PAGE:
As many employers begin returning people to work, Philadelphia has passed an ordinance protecting employees who share safety concerns related to COVID-19.
The ordinance requires employers to comply with all orders and regulations issued by the Pennsylvania Department of Health or the Philadelphia Department of Health related to COVID-19, specifically the safe workplace and workplace risk mitigation directives.
Employers may not take adverse employment action against employees who make a “protected disclosure,” defined as a good-faith communication (or intent to communicate) that may show a violation of the Commonwealth’s or City’s COVID-19 public health orders, if the violation significantly threatens the health or safety of employees or the public. Employee disclosures are protected when they are made for the purpose of remedying the violation at issue.
Similarly, employers may not take adverse employment actions against employees who refuse to work if they reasonably believe the employer is violating the Commonwealth’s or City’s COVID-19 public health orders and have notified the employer of that belief.
However, employees may not refuse to work if the employer provides a reasonable alternative work assignment that does not expose the employee to the suspected unsafe condition. In addition, employees may not refuse to work if an inspection by the Commonwealth’s or City’s Department of Health finds that the employer is complying with the applicable public health rules.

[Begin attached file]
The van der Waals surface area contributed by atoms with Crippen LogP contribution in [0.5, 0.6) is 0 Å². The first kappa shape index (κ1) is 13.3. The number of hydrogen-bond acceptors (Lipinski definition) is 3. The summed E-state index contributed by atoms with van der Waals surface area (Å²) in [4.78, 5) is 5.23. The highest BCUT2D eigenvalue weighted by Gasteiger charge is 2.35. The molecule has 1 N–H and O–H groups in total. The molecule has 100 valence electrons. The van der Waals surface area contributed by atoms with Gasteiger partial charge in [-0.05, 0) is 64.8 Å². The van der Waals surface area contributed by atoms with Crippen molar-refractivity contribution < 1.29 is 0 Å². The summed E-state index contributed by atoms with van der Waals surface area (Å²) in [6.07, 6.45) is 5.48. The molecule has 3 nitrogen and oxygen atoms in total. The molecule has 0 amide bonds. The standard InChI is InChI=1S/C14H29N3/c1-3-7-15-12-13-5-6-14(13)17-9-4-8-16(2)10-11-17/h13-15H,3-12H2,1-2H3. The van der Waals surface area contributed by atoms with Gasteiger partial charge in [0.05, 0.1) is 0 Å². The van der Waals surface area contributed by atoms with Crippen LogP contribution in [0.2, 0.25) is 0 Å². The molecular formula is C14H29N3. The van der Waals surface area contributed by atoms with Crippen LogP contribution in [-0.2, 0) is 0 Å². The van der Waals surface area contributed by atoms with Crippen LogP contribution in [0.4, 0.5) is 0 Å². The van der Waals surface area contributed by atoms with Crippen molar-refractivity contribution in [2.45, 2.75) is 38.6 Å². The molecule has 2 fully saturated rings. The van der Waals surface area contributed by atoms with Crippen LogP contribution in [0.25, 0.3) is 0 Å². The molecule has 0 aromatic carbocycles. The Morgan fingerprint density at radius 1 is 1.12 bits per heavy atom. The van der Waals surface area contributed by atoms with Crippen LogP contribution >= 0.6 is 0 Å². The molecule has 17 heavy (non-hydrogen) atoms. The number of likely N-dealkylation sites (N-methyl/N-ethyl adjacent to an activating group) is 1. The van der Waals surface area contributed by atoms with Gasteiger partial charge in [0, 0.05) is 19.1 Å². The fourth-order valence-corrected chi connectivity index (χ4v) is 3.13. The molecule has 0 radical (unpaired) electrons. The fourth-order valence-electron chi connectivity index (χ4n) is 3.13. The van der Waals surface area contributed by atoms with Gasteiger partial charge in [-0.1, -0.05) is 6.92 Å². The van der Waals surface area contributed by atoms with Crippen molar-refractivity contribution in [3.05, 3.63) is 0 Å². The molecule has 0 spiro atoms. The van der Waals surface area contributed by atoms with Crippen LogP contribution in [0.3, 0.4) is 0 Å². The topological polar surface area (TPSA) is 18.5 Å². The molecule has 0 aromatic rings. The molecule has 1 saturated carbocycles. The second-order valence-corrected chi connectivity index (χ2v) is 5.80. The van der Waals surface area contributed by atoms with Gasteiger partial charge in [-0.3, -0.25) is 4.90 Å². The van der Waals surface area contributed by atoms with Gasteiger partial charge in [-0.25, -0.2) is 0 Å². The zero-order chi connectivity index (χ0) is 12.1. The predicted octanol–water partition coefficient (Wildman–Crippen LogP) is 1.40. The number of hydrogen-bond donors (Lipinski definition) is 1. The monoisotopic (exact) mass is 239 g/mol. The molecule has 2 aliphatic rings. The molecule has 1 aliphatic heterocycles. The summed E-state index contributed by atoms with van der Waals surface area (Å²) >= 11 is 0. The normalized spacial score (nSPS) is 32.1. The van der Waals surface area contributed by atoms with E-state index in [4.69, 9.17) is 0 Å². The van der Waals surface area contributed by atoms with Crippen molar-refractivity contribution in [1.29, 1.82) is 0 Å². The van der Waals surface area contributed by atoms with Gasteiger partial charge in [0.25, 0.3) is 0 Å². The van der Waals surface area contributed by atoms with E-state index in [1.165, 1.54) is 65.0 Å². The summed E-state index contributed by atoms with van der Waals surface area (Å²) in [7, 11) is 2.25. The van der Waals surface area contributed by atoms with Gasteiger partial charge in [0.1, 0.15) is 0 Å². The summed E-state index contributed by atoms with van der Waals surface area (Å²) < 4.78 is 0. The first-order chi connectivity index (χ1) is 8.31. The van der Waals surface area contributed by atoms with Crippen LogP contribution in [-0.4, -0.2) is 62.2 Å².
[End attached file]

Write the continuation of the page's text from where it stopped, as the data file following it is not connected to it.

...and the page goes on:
Employees who believe their employers have violated the ordinance may file an administrative complaint with the City’s Department of Labor. If the Labor Department finds reasonable cause, the employees may sue in court for reinstatement, back pay, attorney’s fees and costs, among other remedies. The City can also impose penalties. The ordinance provides that corporate officers and executives of an employer may be individually liable in the event of a violation.
Philadelphia employers who bring employees back to work should plan to incorporate the new ordinance into their compliance programs.